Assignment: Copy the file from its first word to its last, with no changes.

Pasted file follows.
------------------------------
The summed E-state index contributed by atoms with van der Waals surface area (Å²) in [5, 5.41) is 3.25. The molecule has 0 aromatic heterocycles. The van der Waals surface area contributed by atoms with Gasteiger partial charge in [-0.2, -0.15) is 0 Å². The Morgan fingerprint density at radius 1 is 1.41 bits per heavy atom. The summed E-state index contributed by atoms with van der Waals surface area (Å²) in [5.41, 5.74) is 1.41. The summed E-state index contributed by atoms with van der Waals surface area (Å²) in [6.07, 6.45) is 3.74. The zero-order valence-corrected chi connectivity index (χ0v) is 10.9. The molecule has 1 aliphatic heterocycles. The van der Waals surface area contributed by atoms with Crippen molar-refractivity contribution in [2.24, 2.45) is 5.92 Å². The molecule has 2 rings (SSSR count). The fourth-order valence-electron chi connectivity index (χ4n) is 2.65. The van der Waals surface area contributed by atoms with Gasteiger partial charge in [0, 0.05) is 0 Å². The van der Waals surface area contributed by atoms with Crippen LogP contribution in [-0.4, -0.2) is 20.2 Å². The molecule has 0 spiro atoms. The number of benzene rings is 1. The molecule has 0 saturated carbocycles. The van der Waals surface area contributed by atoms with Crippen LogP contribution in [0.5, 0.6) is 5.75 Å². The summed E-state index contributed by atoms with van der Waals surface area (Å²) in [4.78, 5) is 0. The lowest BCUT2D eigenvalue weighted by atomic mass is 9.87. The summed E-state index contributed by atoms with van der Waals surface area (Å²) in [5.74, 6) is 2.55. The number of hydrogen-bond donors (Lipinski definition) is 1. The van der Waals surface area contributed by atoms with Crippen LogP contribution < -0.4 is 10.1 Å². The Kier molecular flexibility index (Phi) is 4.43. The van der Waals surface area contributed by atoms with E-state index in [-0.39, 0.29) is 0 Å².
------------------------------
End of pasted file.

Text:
The summed E-state index contributed by atoms with van der Waals surface area (Å²) in [5, 5.41) is 3.25. The molecule has 0 aromatic heterocycles. The van der Waals surface area contributed by atoms with Gasteiger partial charge in [-0.2, -0.15) is 0 Å². The Morgan fingerprint density at radius 1 is 1.41 bits per heavy atom. The summed E-state index contributed by atoms with van der Waals surface area (Å²) in [5.41, 5.74) is 1.41. The summed E-state index contributed by atoms with van der Waals surface area (Å²) in [6.07, 6.45) is 3.74. The zero-order valence-corrected chi connectivity index (χ0v) is 10.9. The molecule has 1 aliphatic heterocycles. The van der Waals surface area contributed by atoms with Crippen molar-refractivity contribution in [2.24, 2.45) is 5.92 Å². The molecule has 2 rings (SSSR count). The fourth-order valence-electron chi connectivity index (χ4n) is 2.65. The van der Waals surface area contributed by atoms with Gasteiger partial charge in [0, 0.05) is 0 Å². The van der Waals surface area contributed by atoms with Crippen LogP contribution in [-0.4, -0.2) is 20.2 Å². The molecule has 0 spiro atoms. The number of benzene rings is 1. The molecule has 0 saturated carbocycles. The van der Waals surface area contributed by atoms with Crippen LogP contribution in [0.5, 0.6) is 5.75 Å². The summed E-state index contributed by atoms with van der Waals surface area (Å²) in [4.78, 5) is 0. The lowest BCUT2D eigenvalue weighted by atomic mass is 9.87. The summed E-state index contributed by atoms with van der Waals surface area (Å²) in [5.74, 6) is 2.55. The number of hydrogen-bond donors (Lipinski definition) is 1. The van der Waals surface area contributed by atoms with Crippen LogP contribution < -0.4 is 10.1 Å². The Kier molecular flexibility index (Phi) is 4.43. The van der Waals surface area contributed by atoms with E-state index in [-0.39, 0.29) is 0 Å².